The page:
Many of Larkin's poems do suggest that many people's lives are disappointing. He talks about the ways in which people cant find love or happiness often using persona.
On one hand, Larkin writes poems such as, 'Afternoons,' where he focuses on the lives of women after having children. He uses pathetic fallacy; using nature to reinforce a character's emotions or experiences. This metaphorical language is a good technique for giving a sentence two meanings. A good example of this is at the beginning of the poem, 'summer is fading.' Larkin could just be talking about the weather/seasons changing, however, he could be suggesting that the women's lives are in actual fact fading, giving a disappointing view on life.
As summer is seen as a 'happy,' 'uplifting' time, the fact that it's fading could suggest that the enjoyable, happy times in the women's lives are disappearing. 'Hollows in afternoons,' could suggest that the afternoons seem empty and meaningless, however it also could suggest that the women are in the 'afternoons' of their lives and are feeling empty.
When saying, 'behind them at intervals,' the second stanza suggests that the husbands aren't the leading care-takers. They take a 'back seat' role when it comes to looking after the children. It suggests that they only intervene when they want to. 'And the albums, lettered our wedding,' shows that their wedding albums have been forgotten/abandoned, and just left on the floor, However, as the albums are out in the first place, it suggests that they were maybe reminiscing their wedding. This either shows disappointment or hope for the women and their marriages.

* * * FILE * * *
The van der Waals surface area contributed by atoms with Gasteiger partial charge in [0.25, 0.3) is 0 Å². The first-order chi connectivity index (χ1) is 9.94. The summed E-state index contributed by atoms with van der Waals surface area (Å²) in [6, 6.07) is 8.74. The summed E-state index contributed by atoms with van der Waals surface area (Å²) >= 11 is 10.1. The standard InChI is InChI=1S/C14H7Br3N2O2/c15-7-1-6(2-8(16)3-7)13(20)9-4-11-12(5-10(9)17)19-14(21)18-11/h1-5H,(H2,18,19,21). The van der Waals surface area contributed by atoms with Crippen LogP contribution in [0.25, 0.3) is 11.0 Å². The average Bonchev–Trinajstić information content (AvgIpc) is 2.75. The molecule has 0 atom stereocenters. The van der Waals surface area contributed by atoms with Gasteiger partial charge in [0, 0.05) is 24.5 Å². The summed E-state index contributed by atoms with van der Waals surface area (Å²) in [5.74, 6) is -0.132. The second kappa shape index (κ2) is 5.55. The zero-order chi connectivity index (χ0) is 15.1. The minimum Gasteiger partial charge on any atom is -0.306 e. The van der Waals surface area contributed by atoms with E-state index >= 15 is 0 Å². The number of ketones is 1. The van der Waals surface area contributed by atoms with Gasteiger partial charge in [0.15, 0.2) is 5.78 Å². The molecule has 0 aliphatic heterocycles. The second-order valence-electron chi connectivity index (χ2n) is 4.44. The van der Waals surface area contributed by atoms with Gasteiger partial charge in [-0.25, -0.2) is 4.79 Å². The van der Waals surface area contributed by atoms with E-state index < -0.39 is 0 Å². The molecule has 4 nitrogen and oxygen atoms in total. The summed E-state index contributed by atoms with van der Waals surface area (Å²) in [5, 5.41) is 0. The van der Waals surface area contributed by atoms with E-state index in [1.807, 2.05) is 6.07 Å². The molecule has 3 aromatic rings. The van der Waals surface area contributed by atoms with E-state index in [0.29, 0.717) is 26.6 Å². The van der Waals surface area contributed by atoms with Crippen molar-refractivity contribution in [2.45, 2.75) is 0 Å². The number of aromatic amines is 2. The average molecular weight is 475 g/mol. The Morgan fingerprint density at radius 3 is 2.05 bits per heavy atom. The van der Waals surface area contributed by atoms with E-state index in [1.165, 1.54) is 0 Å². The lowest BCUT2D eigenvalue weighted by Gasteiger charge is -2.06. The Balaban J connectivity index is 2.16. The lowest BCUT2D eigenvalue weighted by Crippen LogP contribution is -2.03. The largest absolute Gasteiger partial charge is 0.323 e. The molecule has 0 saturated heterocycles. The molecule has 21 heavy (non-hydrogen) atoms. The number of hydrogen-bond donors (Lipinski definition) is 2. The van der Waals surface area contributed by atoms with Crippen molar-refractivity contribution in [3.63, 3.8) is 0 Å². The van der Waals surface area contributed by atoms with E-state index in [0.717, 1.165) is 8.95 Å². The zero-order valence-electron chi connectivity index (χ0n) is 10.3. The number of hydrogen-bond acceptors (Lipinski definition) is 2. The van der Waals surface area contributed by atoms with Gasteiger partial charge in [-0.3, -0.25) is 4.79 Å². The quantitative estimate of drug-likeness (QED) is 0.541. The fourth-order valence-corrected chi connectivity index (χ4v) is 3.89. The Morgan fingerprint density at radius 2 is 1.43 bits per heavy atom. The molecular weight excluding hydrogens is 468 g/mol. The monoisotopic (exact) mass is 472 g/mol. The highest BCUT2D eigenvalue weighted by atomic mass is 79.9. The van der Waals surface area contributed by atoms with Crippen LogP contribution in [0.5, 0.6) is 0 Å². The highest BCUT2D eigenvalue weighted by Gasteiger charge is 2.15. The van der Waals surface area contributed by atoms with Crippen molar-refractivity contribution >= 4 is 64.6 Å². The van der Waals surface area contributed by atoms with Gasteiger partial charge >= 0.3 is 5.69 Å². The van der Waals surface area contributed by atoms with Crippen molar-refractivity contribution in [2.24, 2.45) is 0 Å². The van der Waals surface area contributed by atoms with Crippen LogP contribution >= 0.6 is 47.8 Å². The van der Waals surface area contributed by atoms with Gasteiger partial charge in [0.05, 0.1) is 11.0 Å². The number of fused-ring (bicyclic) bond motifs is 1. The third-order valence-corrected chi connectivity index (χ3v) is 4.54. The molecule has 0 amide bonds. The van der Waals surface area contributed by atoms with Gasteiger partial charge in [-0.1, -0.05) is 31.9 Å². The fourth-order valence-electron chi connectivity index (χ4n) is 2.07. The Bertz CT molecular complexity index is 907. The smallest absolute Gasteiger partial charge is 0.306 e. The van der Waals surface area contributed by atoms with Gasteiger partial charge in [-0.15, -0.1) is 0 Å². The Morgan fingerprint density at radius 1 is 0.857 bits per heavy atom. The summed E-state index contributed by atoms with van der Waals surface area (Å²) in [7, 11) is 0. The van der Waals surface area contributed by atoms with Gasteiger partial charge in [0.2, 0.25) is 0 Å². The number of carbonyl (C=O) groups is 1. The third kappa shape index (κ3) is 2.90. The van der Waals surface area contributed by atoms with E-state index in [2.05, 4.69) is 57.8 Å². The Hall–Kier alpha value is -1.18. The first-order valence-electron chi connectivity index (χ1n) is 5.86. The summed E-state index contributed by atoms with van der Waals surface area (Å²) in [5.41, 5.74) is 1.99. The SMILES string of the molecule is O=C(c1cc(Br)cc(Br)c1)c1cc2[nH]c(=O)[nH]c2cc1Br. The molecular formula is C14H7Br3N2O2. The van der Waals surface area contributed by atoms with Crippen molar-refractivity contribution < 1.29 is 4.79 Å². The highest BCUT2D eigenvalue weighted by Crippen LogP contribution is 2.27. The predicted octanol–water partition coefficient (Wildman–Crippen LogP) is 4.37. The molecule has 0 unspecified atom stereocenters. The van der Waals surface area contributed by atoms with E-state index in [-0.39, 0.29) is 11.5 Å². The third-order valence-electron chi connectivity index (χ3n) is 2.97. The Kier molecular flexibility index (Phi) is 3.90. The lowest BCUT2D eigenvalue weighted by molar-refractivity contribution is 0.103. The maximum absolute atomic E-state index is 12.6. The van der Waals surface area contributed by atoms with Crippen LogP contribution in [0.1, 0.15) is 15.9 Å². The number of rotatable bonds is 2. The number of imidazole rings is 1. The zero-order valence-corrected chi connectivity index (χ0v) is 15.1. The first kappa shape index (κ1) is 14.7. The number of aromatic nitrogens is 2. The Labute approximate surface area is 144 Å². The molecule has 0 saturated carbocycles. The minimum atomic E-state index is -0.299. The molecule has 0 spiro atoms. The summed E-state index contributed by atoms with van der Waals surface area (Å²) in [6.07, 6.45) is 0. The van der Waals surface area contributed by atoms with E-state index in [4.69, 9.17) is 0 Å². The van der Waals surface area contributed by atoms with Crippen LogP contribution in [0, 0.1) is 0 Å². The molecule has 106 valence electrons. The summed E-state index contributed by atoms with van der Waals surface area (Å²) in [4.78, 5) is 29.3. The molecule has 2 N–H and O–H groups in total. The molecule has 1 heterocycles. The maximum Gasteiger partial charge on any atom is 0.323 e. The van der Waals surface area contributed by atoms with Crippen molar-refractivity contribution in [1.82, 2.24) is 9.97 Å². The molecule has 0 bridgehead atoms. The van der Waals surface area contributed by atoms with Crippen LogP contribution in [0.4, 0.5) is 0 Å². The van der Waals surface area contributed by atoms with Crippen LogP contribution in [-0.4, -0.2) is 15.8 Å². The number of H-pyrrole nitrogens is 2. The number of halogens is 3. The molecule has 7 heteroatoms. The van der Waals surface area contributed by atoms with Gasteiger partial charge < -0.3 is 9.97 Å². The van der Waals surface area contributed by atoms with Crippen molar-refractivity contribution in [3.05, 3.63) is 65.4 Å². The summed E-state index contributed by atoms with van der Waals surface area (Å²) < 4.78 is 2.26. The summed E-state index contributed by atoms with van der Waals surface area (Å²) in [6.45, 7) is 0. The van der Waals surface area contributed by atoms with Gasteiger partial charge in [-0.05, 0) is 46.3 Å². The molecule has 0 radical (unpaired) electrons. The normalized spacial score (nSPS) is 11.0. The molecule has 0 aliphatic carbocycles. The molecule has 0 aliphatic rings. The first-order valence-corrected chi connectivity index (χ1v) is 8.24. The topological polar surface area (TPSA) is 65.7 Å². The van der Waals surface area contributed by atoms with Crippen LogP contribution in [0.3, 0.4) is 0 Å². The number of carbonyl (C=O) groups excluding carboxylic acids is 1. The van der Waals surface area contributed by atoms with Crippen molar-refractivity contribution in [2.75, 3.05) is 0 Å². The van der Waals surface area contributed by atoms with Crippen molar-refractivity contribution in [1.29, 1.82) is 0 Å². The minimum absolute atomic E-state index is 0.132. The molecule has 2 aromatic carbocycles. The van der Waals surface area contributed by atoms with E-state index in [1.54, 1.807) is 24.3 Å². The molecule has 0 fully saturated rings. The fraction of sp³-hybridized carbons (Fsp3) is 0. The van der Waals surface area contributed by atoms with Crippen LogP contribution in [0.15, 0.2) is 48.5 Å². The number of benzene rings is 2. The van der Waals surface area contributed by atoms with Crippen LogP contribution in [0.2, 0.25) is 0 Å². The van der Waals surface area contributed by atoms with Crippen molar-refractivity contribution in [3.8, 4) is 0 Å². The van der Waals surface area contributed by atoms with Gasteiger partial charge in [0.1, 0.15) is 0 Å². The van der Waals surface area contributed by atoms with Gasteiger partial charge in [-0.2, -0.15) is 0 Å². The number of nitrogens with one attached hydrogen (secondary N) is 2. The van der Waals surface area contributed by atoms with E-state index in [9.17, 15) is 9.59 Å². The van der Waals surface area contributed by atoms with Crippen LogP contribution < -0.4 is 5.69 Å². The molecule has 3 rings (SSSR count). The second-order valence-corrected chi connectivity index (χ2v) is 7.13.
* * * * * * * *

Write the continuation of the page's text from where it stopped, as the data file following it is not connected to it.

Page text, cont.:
When saying, 'before them the wind is ruining their courting-places,' it shows that their love life/relationship is falling apart. 'The wind is ruining their courting places,' suggests that they're being swept...